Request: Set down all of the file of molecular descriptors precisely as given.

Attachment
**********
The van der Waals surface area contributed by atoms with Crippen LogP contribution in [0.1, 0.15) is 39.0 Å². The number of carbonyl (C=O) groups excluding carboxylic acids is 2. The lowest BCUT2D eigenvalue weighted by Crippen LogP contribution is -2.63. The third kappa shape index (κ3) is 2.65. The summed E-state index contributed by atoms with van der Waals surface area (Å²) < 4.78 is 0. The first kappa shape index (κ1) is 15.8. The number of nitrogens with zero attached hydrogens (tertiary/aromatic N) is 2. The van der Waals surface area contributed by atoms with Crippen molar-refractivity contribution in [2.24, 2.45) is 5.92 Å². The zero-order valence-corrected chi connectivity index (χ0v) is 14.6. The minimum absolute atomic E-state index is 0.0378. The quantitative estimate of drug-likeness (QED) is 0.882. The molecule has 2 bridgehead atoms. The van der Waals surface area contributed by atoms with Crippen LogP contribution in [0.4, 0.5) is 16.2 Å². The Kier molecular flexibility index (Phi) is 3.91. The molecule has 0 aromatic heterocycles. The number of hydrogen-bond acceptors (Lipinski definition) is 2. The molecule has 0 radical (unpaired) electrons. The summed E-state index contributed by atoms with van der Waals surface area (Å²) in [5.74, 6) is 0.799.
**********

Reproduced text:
The van der Waals surface area contributed by atoms with Crippen LogP contribution in [0.1, 0.15) is 39.0 Å². The number of carbonyl (C=O) groups excluding carboxylic acids is 2. The lowest BCUT2D eigenvalue weighted by Crippen LogP contribution is -2.63. The third kappa shape index (κ3) is 2.65. The summed E-state index contributed by atoms with van der Waals surface area (Å²) < 4.78 is 0. The first kappa shape index (κ1) is 15.8. The number of nitrogens with zero attached hydrogens (tertiary/aromatic N) is 2. The van der Waals surface area contributed by atoms with Crippen molar-refractivity contribution in [2.24, 2.45) is 5.92 Å². The zero-order valence-corrected chi connectivity index (χ0v) is 14.6. The minimum absolute atomic E-state index is 0.0378. The quantitative estimate of drug-likeness (QED) is 0.882. The molecule has 2 bridgehead atoms. The van der Waals surface area contributed by atoms with Crippen LogP contribution in [0.4, 0.5) is 16.2 Å². The Kier molecular flexibility index (Phi) is 3.91. The molecule has 0 aromatic heterocycles. The number of hydrogen-bond acceptors (Lipinski definition) is 2. The molecule has 0 radical (unpaired) electrons. The summed E-state index contributed by atoms with van der Waals surface area (Å²) in [5.74, 6) is 0.799.